Mailinglist Archive: opensuse (1108 mails)

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Re: [opensuse] Booting with an encrypted home
On 2018-08-08 19:52, Andrei Borzenkov wrote:
08.08.2018 13:10, Carlos E. R. пишет:
On 2018-08-07 21:33, Andrei Borzenkov wrote:
07.08.2018 11:52, Carlos E. R. пишет:


Hi,

On one machine (Leap 42.3) with encrypted home, when it boots and I'm
not there it waits forever at the password prompt (not using plymouth).

By default systemd service that decrypts container has no timeout. You
can change it in /etc/crypttab using timeout= option.

In Leap 42.3 it is as you say. In Leap 15.0 it has a 90 seconds timeout
and can not be changed by that setting.


Both behave identically if configured identically. You compare apples
and oranges.

Maybe. I have not done exhaustive testing on 42.3.


No, I tried and the setting is ignored. Worse, it causes to be
impossible to type the password, the keyboard doesn't work. I have been
trying for hours.

All these lines make the system unbootable:

cr_sda8 UUID=1edf494d-d697-40b2-ba00-c7da0a1d5fbe - timeout=0
cr_sda8 /dev/disk/by-uuid/1edf494d-d697-40b2-ba00-c7da0a1d5fbe -
timeout=0
cr_sda8 /dev/sda8 - timeout=0
cr_sda8 /dev/sda8 none timeout=0

Only these work, with a time out of 90 seconds, unchangeable:

cr_sda8 /dev/sda8
cr_sda8 UUID=1edf494d-d697-40b2-ba00-c7da0a1d5fbe
cr_sda8 UUID=1edf494d-d697-40b2-ba00-c7da0a1d5fbe none none

This other line:

cr_sda8 UUID=1edf494d-d697-40b2-ba00-c7da0a1d5fbe none timeout=300

is accepted, but the prompt text changes (doesn't print the timeout) and

I have no idea what does it mean. What prompt you are talking about,
when it appears etc.

The prompt to enter the crypto password when booting, without plymouth
installed.



...


Because I thought it would be controlled in some more obscure way. And
anyway, the manual is wrong, timeout=0 crashes my system boot.


"Crashes" what? Kernel? Systemd? What you write makes no sense.


It was detailed on another post in this same thread.

When I use "timeout=0" combined with

/etc/fstab:

LABEL=Home /home xfs lazytime 0 1


then the prompt to ask the crypto password does not accept any text
entry. After 90 seconds, thus ignoring the timeout, it goes into
emergency mode, which asks for my root password but also refuses to
accept any text. Ctrl-D is not accepted, only ctrl-alt-supr works; I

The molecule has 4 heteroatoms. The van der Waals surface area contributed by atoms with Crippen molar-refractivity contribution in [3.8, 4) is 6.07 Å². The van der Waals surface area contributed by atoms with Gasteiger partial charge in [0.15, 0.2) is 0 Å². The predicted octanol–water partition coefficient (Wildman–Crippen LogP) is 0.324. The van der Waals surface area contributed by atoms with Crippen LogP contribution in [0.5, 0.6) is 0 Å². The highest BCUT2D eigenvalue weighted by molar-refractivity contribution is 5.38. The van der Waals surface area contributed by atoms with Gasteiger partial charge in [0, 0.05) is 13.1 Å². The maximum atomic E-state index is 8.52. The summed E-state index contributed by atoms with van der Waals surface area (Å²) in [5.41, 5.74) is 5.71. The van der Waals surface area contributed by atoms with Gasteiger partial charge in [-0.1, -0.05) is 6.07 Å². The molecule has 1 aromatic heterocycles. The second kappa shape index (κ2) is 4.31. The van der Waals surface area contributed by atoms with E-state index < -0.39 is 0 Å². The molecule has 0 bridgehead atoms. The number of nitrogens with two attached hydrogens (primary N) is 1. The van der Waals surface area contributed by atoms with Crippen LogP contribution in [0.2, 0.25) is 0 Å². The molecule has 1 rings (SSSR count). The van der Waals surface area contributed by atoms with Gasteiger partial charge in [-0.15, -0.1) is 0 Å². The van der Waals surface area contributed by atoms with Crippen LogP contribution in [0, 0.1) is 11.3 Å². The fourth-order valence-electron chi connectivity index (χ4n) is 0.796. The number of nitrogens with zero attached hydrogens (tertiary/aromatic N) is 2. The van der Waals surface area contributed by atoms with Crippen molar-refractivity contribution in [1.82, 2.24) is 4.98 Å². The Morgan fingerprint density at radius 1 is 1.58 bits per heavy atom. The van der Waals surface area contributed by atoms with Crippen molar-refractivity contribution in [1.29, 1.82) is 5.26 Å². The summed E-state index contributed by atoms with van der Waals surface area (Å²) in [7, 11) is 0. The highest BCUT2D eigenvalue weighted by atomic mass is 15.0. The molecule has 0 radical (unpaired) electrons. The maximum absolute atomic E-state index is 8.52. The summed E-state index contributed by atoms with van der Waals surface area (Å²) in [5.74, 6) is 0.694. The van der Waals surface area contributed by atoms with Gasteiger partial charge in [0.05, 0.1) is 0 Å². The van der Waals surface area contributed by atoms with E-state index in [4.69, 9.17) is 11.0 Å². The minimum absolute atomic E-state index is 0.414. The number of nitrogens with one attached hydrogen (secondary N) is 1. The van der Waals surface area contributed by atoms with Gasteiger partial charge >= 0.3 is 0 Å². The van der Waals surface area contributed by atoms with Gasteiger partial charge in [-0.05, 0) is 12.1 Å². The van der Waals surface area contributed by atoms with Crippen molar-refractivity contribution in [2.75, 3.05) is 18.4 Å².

then boot a different partition, and in that auxiliary system I edit the
main system /etc/crypttab to try again. All the tests I did are
detailed in the other post I mentioned.


I now try:

fstab:
/dev/mapper/cr_sda8 /home xfs lazytime 0 1

/etc/crypttab:
cr_sda8 UUID=1edf494d-d697-40b2-ba00-c7da0a1d5fbe none timeout=300

It doesn't print the timeout. If I press "enter" on the prompt it then
prints that the timeout is "no limit". Despite this, it times out at an
indeterminate time (I did not use a chronometer and the screen does not
say) but might be the 300 seconds I wrote.


It *does* timeout after number of seconds specified in timeout= option.

I'm testing this again. The clock says 23:04, it should time out at 23:09.

When it is waiting, if I press enter I get a message saying that a
startup job is waiting and that there is no time limit - which is false:
at almost 23:09 it went into emergency mode.



The setting "timeout= " doesn't work as documented.


It does, even if you misinterpret what you see.

No. timeout=0 locks me out of the system. The password can not be typed.


Anyway, there was no "press ENTER" in your original question. You wanted
passhrase request to timeout after some time to allow boot to continue.
That is exactly what option timeout= does. If you need something
different, you forgot to describe it.

I wanted the situation reversed on both machines, and I got that. Kind
of. timeout=0 crashes or locks or whatever the system. I can not enter.



Thus, by using or not /dev/mapper/path I can set infinite timeout or 90
second timeout.


Those are two entirely different timeouts in two entirely different
places. You again mix apples and oranges.

Maybe, but I got it working that way :-)

--
Cheers / Saludos,

Carlos E. R.
(from 42.3 x86_64 "Malachite" at Telcontar)

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